I’ve just read Matthew Syed’s Rebel Ideas: The Power of Diverse Thinking. It’s an excellent read – Matthew certainly knows how to take a single point and construct a readable chapter around it. The main argument, as the subtitle says, is to promote diversity – making sure that groups contain sufficient variety of background and thinking to achieve the best results.
The book has a good range of examples, from scientific innovation to mountaineering to national intelligence. The overall argument is very convincing. ‘Recombinant’ innovation, which draws different ideas and disciplines together, can be so much more powerful than incremental progress. Permitting the expression of dissent can be a crucial way of avoiding serious errors (Syed gives the example of a fatal Everest expedition where a junior team member’s misgivings were ignored). And recruiting people from different backgrounds greatly expands a team’s capacity.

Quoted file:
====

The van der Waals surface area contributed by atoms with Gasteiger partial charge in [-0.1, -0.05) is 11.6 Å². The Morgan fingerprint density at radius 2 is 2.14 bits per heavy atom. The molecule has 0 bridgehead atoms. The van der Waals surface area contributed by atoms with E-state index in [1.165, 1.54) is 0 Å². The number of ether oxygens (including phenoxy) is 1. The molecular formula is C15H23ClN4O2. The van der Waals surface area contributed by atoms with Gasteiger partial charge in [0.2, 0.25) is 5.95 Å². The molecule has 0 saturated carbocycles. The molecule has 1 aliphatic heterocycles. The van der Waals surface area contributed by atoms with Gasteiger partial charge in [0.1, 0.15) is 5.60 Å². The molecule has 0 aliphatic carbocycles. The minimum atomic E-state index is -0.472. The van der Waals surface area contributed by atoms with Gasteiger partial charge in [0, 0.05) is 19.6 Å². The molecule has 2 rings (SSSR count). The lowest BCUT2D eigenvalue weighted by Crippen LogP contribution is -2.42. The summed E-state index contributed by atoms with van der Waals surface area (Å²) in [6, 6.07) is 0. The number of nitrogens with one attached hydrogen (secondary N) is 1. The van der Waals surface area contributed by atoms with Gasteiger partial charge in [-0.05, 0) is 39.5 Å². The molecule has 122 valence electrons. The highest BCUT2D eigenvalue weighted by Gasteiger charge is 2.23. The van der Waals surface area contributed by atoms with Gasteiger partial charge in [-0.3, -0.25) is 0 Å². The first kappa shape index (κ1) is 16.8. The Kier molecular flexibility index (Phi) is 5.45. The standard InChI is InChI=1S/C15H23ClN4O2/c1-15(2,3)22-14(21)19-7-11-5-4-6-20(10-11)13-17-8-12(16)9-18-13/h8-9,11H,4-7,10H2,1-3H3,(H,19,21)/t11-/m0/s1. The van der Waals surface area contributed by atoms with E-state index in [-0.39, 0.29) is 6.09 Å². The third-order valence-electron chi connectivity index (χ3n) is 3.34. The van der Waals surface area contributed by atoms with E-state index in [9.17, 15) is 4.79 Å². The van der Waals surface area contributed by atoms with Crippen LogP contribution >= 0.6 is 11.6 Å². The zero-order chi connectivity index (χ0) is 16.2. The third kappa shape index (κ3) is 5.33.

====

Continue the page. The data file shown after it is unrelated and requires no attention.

I have two criticisms. The first is that Matthew avoids the thorny question of just how much diversity is functional. Generally the more diverse the team, the harder it will be to keep it together, so there are costs and risks involved. At some point, diversity becomes excessive and therefore dysfunctional. Guidance on how to recognise that point would be very useful.
The other is gender. The book includes several women, such as the scientist Jane Goodall and the counter-intelligence officer Yaya Fanusie. But I would have welcomed a more general discussion of the gender dimension of diversity, and how it relates to effective team-building.
That said, a book that will make your own thinking more diverse, and therefore powerful.